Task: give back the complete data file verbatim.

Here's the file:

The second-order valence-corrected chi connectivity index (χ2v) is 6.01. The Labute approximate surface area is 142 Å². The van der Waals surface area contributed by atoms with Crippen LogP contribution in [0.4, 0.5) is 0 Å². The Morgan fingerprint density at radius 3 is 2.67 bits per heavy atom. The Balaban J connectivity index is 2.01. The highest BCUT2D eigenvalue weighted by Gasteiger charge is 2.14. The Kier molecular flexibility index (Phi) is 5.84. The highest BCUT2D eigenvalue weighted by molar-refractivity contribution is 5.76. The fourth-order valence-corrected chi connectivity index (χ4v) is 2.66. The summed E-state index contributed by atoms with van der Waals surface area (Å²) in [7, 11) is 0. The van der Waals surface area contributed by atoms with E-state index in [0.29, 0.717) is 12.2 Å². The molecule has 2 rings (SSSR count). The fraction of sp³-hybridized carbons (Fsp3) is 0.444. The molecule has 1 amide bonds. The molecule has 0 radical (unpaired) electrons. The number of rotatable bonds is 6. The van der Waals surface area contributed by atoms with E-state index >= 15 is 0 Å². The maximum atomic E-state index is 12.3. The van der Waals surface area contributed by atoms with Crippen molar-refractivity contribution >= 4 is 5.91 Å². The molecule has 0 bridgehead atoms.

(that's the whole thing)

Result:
The second-order valence-corrected chi connectivity index (χ2v) is 6.01. The Labute approximate surface area is 142 Å². The van der Waals surface area contributed by atoms with Crippen LogP contribution in [0.4, 0.5) is 0 Å². The Morgan fingerprint density at radius 3 is 2.67 bits per heavy atom. The Balaban J connectivity index is 2.01. The highest BCUT2D eigenvalue weighted by Gasteiger charge is 2.14. The Kier molecular flexibility index (Phi) is 5.84. The highest BCUT2D eigenvalue weighted by molar-refractivity contribution is 5.76. The fourth-order valence-corrected chi connectivity index (χ4v) is 2.66. The summed E-state index contributed by atoms with van der Waals surface area (Å²) in [7, 11) is 0. The van der Waals surface area contributed by atoms with E-state index in [0.29, 0.717) is 12.2 Å². The molecule has 2 rings (SSSR count). The fraction of sp³-hybridized carbons (Fsp3) is 0.444. The molecule has 1 amide bonds. The molecule has 0 radical (unpaired) electrons. The number of rotatable bonds is 6. The van der Waals surface area contributed by atoms with E-state index >= 15 is 0 Å². The maximum atomic E-state index is 12.3. The van der Waals surface area contributed by atoms with Crippen molar-refractivity contribution >= 4 is 5.91 Å². The molecule has 0 bridgehead atoms.